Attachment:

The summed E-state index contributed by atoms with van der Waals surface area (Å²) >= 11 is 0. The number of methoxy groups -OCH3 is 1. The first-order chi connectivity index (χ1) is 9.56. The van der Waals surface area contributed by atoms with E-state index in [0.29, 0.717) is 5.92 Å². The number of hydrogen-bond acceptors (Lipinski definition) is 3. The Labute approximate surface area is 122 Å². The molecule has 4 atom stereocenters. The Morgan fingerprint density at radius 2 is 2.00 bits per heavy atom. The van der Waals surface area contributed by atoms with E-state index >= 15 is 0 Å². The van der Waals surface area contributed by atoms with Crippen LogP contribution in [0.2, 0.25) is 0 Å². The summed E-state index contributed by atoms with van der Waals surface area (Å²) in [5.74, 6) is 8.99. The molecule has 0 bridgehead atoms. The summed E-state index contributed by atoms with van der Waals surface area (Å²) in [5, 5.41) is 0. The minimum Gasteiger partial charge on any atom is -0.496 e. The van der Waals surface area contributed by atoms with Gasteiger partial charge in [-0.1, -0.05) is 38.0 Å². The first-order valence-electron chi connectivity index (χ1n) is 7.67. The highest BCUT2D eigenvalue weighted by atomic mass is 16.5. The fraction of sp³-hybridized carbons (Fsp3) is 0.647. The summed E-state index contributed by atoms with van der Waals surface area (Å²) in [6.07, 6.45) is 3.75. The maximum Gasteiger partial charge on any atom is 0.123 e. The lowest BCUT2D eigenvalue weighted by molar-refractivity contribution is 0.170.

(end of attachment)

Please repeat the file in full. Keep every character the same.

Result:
The summed E-state index contributed by atoms with van der Waals surface area (Å²) >= 11 is 0. The number of methoxy groups -OCH3 is 1. The first-order chi connectivity index (χ1) is 9.56. The van der Waals surface area contributed by atoms with E-state index in [0.29, 0.717) is 5.92 Å². The number of hydrogen-bond acceptors (Lipinski definition) is 3. The Labute approximate surface area is 122 Å². The molecule has 4 atom stereocenters. The Morgan fingerprint density at radius 2 is 2.00 bits per heavy atom. The van der Waals surface area contributed by atoms with E-state index >= 15 is 0 Å². The van der Waals surface area contributed by atoms with Crippen LogP contribution in [0.2, 0.25) is 0 Å². The summed E-state index contributed by atoms with van der Waals surface area (Å²) in [5.74, 6) is 8.99. The molecule has 0 bridgehead atoms. The summed E-state index contributed by atoms with van der Waals surface area (Å²) in [5, 5.41) is 0. The minimum Gasteiger partial charge on any atom is -0.496 e. The van der Waals surface area contributed by atoms with Gasteiger partial charge in [-0.1, -0.05) is 38.0 Å². The first-order valence-electron chi connectivity index (χ1n) is 7.67. The highest BCUT2D eigenvalue weighted by atomic mass is 16.5. The fraction of sp³-hybridized carbons (Fsp3) is 0.647. The summed E-state index contributed by atoms with van der Waals surface area (Å²) in [6.07, 6.45) is 3.75. The maximum Gasteiger partial charge on any atom is 0.123 e. The lowest BCUT2D eigenvalue weighted by molar-refractivity contribution is 0.170.